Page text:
Article Text

Download PDFPDF
Combined heart–liver transplantation in a case of haemochromatosis


Hereditary haemochromatosis results in multiorgan dysfunction secondary to iron overload. Haemojuvelin (HJV)-associated haemochromatosis, is a rapidly progressing form of haemochromatosis caused by mutation in the HJV that frequently results in heart and liver failure. Herein, we describe the successful treatment of a 39-year-old woman with decompensated heart failure and liver cirrhosis requiring extracorporeal membrane oxygenation who was successfully treated with combined heart–liver transplantation. Following her life-saving multiorgan transplantation, she was also noted to have rapid correction of her serum ferritin to normal levels. She remains healthy with excellent allograft function and normal iron and ferratin levels 4 years after the procedure. To our knowledge, this case is the first demonstration that combined heart–liver transplantation is a feasible option for patients with heart and liver failure secondary to HJV-associated haemochromatosis and indeed offers a long-standing corrective solution to treat this condition and restore physiologically normal iron metabolism.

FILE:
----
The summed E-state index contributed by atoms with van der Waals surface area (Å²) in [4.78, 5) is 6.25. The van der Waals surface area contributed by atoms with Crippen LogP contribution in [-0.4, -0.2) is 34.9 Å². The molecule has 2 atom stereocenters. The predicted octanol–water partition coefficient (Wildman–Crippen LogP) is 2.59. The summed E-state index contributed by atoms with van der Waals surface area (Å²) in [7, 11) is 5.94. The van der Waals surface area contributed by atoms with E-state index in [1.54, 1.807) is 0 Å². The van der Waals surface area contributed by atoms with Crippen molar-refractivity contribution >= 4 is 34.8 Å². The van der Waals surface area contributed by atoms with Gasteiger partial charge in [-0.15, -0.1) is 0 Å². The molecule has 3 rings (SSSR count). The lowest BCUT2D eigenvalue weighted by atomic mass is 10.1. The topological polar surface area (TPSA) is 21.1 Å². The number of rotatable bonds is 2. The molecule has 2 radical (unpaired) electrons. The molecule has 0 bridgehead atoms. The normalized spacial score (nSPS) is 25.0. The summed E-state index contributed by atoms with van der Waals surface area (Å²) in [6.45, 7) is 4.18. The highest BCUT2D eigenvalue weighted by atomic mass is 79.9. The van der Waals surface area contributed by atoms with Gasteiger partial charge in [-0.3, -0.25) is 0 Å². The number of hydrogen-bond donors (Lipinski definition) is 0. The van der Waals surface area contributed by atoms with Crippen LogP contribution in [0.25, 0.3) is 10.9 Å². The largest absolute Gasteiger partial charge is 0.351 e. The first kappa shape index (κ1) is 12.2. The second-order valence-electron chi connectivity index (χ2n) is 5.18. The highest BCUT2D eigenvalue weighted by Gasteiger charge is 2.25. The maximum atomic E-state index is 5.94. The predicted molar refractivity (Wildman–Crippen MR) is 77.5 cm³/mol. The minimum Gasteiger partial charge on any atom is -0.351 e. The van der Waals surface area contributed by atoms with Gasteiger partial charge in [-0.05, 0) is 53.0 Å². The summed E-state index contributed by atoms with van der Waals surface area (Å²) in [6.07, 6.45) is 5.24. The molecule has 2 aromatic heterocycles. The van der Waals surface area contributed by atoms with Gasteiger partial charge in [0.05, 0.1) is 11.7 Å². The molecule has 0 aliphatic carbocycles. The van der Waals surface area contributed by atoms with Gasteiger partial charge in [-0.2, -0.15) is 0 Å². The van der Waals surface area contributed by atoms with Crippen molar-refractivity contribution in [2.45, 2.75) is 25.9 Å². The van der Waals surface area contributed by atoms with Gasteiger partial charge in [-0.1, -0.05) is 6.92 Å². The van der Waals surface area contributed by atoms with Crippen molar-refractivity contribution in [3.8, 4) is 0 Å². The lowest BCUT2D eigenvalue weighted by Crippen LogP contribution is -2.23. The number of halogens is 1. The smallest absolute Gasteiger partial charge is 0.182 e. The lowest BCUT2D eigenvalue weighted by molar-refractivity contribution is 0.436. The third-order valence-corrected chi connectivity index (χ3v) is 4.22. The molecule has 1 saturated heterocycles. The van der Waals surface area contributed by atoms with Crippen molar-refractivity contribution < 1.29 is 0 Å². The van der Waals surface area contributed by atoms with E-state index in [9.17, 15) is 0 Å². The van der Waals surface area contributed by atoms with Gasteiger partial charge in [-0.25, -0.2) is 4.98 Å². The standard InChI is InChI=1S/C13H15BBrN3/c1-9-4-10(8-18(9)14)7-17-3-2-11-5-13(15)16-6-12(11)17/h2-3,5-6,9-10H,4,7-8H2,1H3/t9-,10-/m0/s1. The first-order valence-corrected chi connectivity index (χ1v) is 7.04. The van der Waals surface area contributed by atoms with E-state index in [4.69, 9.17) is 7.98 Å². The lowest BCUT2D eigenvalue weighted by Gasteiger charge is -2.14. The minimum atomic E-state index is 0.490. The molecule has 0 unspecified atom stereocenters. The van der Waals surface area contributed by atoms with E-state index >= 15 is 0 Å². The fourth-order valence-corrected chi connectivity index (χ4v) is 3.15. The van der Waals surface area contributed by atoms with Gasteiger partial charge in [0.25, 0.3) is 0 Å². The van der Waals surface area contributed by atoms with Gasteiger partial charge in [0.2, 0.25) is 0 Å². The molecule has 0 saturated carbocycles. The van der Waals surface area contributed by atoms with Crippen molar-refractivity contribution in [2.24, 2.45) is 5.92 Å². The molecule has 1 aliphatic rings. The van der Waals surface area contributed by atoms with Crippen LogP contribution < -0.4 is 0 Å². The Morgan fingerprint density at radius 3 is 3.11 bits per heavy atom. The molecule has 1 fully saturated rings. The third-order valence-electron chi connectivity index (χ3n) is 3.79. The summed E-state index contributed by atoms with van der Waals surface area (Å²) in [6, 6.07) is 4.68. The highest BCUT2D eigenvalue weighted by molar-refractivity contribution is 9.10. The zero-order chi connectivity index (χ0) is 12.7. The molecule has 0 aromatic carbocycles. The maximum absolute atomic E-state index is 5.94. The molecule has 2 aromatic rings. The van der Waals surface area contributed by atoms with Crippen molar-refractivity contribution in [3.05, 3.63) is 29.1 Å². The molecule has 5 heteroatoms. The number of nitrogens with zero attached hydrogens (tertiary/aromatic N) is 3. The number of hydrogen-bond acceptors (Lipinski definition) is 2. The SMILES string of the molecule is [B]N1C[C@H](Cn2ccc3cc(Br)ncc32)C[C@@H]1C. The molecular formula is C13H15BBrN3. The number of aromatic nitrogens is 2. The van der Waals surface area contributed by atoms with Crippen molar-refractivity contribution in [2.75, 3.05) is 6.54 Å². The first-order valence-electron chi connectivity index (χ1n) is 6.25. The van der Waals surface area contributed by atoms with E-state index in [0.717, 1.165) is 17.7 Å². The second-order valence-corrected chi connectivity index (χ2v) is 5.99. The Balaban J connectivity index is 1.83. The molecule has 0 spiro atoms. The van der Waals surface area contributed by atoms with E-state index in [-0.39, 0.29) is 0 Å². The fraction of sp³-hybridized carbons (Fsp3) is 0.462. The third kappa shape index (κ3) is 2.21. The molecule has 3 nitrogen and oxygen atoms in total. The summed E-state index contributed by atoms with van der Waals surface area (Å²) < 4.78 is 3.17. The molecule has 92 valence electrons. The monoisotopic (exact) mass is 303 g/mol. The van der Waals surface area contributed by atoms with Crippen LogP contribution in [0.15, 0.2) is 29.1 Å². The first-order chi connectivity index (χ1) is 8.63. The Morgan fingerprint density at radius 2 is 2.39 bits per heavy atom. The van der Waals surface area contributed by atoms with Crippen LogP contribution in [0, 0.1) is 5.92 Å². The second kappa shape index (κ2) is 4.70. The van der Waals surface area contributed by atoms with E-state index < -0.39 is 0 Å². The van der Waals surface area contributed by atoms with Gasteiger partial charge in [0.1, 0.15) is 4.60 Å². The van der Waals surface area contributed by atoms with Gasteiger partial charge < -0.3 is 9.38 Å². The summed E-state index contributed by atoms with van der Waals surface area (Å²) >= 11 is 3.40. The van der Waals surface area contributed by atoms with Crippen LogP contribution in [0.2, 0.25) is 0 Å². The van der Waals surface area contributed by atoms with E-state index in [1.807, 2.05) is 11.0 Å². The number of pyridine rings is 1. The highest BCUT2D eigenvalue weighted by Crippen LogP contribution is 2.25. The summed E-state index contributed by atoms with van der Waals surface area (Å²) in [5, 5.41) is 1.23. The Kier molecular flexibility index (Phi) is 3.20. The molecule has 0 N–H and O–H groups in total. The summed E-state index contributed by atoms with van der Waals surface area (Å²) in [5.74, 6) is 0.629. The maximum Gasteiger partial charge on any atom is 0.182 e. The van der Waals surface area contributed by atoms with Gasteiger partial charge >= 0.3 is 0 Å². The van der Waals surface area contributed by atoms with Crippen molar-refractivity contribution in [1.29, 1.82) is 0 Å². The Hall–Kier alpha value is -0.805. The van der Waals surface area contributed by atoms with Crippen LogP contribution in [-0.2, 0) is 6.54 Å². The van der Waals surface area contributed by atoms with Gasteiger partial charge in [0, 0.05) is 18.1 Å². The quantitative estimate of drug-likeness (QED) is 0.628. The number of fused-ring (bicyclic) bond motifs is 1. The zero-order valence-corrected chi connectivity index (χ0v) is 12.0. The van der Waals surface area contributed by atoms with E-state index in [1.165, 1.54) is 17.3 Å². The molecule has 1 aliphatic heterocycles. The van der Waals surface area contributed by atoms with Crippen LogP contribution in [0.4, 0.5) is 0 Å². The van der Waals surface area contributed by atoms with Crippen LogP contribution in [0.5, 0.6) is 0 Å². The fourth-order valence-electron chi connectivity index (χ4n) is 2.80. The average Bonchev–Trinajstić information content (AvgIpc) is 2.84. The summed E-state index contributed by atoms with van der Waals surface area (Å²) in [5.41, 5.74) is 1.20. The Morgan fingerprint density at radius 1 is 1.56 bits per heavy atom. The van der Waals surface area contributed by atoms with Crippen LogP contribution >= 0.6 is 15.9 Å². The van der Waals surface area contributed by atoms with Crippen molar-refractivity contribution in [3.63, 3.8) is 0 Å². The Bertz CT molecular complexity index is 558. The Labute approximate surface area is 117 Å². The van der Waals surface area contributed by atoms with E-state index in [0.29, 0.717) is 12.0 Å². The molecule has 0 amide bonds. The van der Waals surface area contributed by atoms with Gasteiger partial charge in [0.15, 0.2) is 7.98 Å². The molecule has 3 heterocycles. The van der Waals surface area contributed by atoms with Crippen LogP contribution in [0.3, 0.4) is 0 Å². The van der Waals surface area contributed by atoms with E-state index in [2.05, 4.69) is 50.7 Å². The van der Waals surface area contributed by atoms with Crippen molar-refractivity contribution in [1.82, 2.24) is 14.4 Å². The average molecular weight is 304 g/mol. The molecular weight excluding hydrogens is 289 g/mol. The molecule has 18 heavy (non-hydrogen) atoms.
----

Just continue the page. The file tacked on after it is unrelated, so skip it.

• transplantation
  • heart failure
  • liver disease
  • genetics
  • cardiothoracic surgery

Statistics from

Request Permissions

If you wish to reuse any or all of this article please use the link below which will take you to the Copyright Clearance Center’s RightsLink service. You will be able to get a quick price and instant permission to reuse the content in many different ways.